2020 Oscar Reviews: The Lighthouse

Each year for the past few years, I have attempted to watch as many of that year’s Oscar nominees as possible before the awards are presented. It’s just a little personal challenge for fun, and I’ve had varying degrees of success in both seeing the films, and making predictions (ok that’s stretching the truth- my predictions are always failures). This year the nomination announcements caught me by surprise somehow. I’d managed to completely miss the Golden Globes (whose nominations I usually use to get a jump start), and for the first time ever, I have not seen a single one of the nominees already on my own. Doh! Lots of work to do! Last year I wrote up reviews of all the nominees I managed to see, and published both my predictions, and my reactions. I hope to do the same this year, but I’ll try to write up my reviews individually as I see the films, and then will do a big prediction post at the end. Today we focus on…

The Lighthouse

(1 nomination for best cinematography)


Nominated in the sole category of Best Cinematography, this film is a dream come true for anyone who’s really into creepy weird shots of old-timey lighthouses. Much like last year’s The Favourite, this movie is weird as hell. Two lighthouse keepers, one rookie and one veteran, embark upon a 4 week assignment on a seriously isolated tiny island, referred to throughout the film as “This Rock.” It’s a lonely, weird existence, and as time passes our characters descend into madness. Or maybe we’re the mad ones, and they are sane? Who knows! And therein lies our adventure.

The most important thing to remember is, again, that this film is weird. Maybe too weird for a Best Picture nod? Apparently so, because despite the weirdness, this film does a lot of things crazy well. First of all, it’s extremely effective at creative an eerie, creepy setting comprised of shadows and nightmares. The best cinematography nomination is well-deserved, as each shot is genuinely creepy. It has an old-timey horror feel, much like The Cabinet of Dr. Caligari or Nosferatu.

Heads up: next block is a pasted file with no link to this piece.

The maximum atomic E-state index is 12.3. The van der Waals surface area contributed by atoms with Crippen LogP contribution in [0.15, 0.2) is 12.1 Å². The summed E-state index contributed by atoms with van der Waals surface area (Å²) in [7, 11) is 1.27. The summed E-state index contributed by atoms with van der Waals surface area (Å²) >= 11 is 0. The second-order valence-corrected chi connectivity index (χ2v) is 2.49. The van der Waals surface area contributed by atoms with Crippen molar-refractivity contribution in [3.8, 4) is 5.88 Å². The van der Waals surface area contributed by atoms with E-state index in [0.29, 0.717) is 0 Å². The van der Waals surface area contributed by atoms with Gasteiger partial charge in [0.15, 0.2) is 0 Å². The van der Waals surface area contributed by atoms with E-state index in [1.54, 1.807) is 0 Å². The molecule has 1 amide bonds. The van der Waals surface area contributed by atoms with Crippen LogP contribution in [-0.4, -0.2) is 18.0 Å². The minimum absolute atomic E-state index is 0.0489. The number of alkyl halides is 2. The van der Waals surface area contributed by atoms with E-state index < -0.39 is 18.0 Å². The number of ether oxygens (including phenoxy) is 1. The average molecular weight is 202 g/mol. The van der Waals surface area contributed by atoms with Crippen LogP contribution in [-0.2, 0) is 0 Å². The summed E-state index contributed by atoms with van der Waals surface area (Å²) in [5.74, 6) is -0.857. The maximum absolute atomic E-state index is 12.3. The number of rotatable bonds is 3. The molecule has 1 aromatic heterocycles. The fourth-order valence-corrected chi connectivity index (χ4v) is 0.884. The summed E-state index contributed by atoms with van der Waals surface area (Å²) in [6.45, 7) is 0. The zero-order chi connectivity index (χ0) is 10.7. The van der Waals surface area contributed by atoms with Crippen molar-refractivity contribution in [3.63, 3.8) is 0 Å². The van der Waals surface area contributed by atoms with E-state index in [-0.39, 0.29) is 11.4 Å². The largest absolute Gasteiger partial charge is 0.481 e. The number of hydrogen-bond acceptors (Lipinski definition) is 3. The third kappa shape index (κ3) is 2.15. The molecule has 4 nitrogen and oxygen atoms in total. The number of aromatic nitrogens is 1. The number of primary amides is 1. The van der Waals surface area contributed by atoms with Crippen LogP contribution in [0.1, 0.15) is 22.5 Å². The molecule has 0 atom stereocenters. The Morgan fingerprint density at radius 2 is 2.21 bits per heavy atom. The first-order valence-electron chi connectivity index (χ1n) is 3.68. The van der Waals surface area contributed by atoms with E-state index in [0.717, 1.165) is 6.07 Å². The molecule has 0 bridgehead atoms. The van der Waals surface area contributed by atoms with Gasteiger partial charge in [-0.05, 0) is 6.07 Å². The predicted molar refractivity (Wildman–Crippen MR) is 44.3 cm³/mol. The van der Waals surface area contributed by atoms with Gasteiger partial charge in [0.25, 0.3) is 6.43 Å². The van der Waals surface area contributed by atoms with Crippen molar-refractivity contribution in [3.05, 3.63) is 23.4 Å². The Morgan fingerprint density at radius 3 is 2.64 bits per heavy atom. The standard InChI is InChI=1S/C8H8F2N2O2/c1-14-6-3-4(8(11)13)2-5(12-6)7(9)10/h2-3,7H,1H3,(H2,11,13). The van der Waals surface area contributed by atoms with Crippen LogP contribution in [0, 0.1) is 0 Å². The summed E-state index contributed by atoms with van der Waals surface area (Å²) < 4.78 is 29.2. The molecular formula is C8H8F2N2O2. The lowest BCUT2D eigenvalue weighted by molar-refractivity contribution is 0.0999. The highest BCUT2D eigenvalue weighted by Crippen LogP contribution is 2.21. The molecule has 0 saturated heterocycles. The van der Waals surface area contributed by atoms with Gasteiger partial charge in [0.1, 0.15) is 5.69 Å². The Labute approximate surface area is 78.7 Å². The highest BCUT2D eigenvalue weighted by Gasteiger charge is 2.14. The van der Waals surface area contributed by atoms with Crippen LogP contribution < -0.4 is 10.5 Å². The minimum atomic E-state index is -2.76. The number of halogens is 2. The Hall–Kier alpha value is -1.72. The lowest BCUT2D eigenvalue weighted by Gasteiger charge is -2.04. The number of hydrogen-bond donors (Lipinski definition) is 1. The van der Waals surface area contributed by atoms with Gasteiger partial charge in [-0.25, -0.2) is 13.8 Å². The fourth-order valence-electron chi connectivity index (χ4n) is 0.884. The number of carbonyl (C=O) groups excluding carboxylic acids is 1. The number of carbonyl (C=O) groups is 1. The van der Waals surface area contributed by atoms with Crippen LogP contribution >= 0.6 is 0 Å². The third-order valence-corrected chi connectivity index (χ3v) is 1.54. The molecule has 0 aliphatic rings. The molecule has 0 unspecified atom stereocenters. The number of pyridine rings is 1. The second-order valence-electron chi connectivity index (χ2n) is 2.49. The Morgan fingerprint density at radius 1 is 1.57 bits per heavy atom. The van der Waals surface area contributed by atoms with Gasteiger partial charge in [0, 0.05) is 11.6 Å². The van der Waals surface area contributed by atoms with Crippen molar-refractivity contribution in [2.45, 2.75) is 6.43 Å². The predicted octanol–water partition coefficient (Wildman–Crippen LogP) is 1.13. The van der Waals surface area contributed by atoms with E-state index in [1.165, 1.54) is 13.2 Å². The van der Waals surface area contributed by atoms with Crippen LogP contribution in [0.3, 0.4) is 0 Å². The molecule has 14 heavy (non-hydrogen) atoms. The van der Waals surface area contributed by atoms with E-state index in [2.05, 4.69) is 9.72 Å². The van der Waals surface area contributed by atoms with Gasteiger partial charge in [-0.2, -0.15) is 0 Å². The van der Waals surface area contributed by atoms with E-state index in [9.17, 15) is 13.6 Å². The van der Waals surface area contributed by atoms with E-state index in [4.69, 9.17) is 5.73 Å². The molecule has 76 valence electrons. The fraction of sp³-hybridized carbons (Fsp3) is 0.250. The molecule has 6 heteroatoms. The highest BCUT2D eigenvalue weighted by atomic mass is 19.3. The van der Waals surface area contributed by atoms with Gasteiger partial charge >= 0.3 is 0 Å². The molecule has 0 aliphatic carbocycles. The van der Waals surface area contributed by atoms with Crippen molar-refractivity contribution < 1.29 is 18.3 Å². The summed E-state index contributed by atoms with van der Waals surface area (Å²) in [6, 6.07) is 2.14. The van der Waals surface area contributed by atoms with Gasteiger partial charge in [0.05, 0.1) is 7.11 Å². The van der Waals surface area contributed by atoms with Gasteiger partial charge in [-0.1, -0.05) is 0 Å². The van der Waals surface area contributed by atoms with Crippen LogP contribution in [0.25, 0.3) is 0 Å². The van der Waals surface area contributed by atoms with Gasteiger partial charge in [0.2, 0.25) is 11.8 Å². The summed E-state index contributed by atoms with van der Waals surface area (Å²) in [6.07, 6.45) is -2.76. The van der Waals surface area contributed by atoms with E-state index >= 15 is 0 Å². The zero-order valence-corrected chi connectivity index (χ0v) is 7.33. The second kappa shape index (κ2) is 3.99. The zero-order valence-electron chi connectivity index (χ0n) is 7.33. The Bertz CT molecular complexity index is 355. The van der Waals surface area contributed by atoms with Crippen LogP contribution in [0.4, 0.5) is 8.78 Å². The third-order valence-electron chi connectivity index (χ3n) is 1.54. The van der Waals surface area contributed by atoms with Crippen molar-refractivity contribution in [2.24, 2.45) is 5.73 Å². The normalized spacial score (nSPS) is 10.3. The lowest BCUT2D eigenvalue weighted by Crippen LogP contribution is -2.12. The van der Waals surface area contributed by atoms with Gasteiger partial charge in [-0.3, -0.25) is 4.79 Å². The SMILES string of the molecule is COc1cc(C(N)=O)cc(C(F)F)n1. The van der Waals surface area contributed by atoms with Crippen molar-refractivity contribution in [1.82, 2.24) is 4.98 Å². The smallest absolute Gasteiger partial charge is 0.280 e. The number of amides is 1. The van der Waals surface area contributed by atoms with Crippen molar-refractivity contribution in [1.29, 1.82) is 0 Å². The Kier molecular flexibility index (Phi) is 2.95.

Perhaps it’s no coincidence that Willem Dafoe was cast given his convincing turn as the Nosferatu vampire in Shadow of the Vampire. Dafoe is absolutely perfect as the gritty old sea captain, and I am frankly shocked that he didn’t manage a Best Actor nomination for this role. He’s on par with Joaquin Phoenix for The Joker, and the fact that both he and Robert Pattinson (as the rookie lighthouse keeper) are omitted in the same year that The Irishman and Once Upon a Time in Hollywood are racking up acting nominations is a gosh darn travesty. (more on these other films in other reviews)

In addition to the stellar visuals and the top notch performances, the script is pretty amazing. You get sucked into the old-timey vernacular, with lines like “Are ‘ye a dullard boy?” Particularly mesmerizing is a monologue by Dafoe, who, when Pattinson insults his cooking, retorts with a violent, eloquent, impassioned curse that will have you quivering in ‘yer boots.

The film is definitely not for anyone. I was excited for it, but a little nervous because I, to my surprise and disappointment, kinda hated Robert Eggers’ previous highly-acclaimed film The Witch. There are several similarities here, including slow quiet tension building, creepy isolated historic settings, and sudden cuts to super terrifying scenes. And, again, in case you missed it, it’s hella weird! So definitely not everyone’s cup of tea. But though I never wish to watch it again, I thought it was a super solid film.

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